Baby bath time techniques

Baby bath time techniques

Bathing a baby can be daunting for some new mums. Follow our step-by-step guide of baby bath time techniques that will help take the fear out of bathing your baby.

Asides from keeping your baby clean, bathing your baby can be a great bonding experience between you and your child.

However, for first time parents, bathing your delicate newborn can seem like a scary experience. This is why some parents choose to bathe their baby without using a bath for the first few weeks. This is called ‘top and tailing’.

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How to top and tail

This method entails washing your baby from head to toe with a warm sponge or else pieces of cotton wool.

When bathing your baby this way, always make sure the room you are doing it in is set to a warm temperature. Have a clean nappy, clothes, and any baby cleanser or nappy cream that you may be using beside you.

1. Fill a bowl or sink with warm water and place your baby on a clean towel near the water so you are ready to dry them quickly after you have bathed them.

2. Start by dipping a piece of cotton wool into the warm water and squeezing it out. Use this to gently wipe your baby’s eyes. Use a clean piece for each eye.

3. Take another clean piece of damp cotton wool and clean around your baby’s ears. However, do not clean inside your baby’s ears as this could damage their eardrum.

4. Using a fresh piece of cotton wool each time, wipe your baby’s face, neck and hands. Do not scrub off any of the white vernix that may be left on your baby’s skin as this is their natural cleanser and is very good for their skin. It will come off naturally in time.

5. Then take special care to clean your baby’s bottom. This must also be done after every nappy change. Use a barrier cream to lock moisture in.

6. After washing your baby, gently pat them dry with the clean towel. Make sure that there is no dampness left in any creases on their body. If your baby has dry skin, apply a light layer of mild moisturiser or emollient to their skin. Wrap your baby in their towel and give them a cuddle!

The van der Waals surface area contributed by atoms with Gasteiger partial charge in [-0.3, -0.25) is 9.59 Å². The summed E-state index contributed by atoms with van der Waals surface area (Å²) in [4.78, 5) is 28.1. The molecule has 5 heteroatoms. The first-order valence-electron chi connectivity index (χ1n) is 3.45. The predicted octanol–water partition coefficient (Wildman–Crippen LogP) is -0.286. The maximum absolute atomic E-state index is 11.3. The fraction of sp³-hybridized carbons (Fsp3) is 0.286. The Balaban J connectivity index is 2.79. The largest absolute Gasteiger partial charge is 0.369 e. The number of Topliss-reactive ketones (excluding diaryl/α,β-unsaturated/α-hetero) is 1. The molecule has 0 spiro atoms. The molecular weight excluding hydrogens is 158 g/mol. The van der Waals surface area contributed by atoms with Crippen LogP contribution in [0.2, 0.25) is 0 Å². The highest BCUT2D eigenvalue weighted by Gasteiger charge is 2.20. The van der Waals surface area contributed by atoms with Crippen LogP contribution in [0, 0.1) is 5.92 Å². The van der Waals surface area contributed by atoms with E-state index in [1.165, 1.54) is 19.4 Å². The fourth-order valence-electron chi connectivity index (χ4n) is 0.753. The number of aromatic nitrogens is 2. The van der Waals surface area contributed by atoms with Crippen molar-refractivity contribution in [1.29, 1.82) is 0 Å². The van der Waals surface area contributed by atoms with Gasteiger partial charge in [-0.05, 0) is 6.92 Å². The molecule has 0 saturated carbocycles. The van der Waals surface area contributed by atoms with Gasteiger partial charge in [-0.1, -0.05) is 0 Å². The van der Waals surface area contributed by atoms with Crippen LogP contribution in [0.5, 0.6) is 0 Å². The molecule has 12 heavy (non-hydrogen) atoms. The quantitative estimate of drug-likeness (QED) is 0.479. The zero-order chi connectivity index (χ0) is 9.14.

Baby bath time techniques

Using a tub

Whether you are transitioning from top and tailing to putting your baby in a tub, or going for the tub from the get-go, the same routine applies.

To bathe your newborn baby, it is recommended that you use small plastic baby bath. It is not advised to use a normal bathtub as holding your baby with your arms stretched over the sides of the bathtub may make holding them safely more difficult.

Fill the bath with just a few inches of warm water. Never fill the bath more than waist-high (in a sitting position) for older babies and children.

Do not put your baby into a bath when the water is still running. The depth could rise too high very quickly.

The ideal temperature is around 37º-38ºC, 36ºC for a newborn. Some parents find it useful to use a bath thermometer to get the temperature just right.

Make sure there are no hot spots in the water by swirling it around with your hand.

1. Always keep one arm supporting your baby’s back, head, and neck. Keep it there when you are putting your baby into the bath and while you are bathing them. Use your other arm to wash them gently.

2. The process of bathing your baby in the tub is very similar to topping and tailing. Repeat the whole process of top and tailing, paying particular attention to the ears and creases in the neck.

3. Take care when you are lifting your baby out of the bath. Wrap both your hands around your baby’s chest under their arms. Be careful to ensure your baby’s head is also supported. When you have lifted your baby out of the bath, wrap them quickly in a clean, dry towel. Gently dry them off and smooth on a mild moisturising lotion, oil or emollient if their skin is dry.

Mum’s tip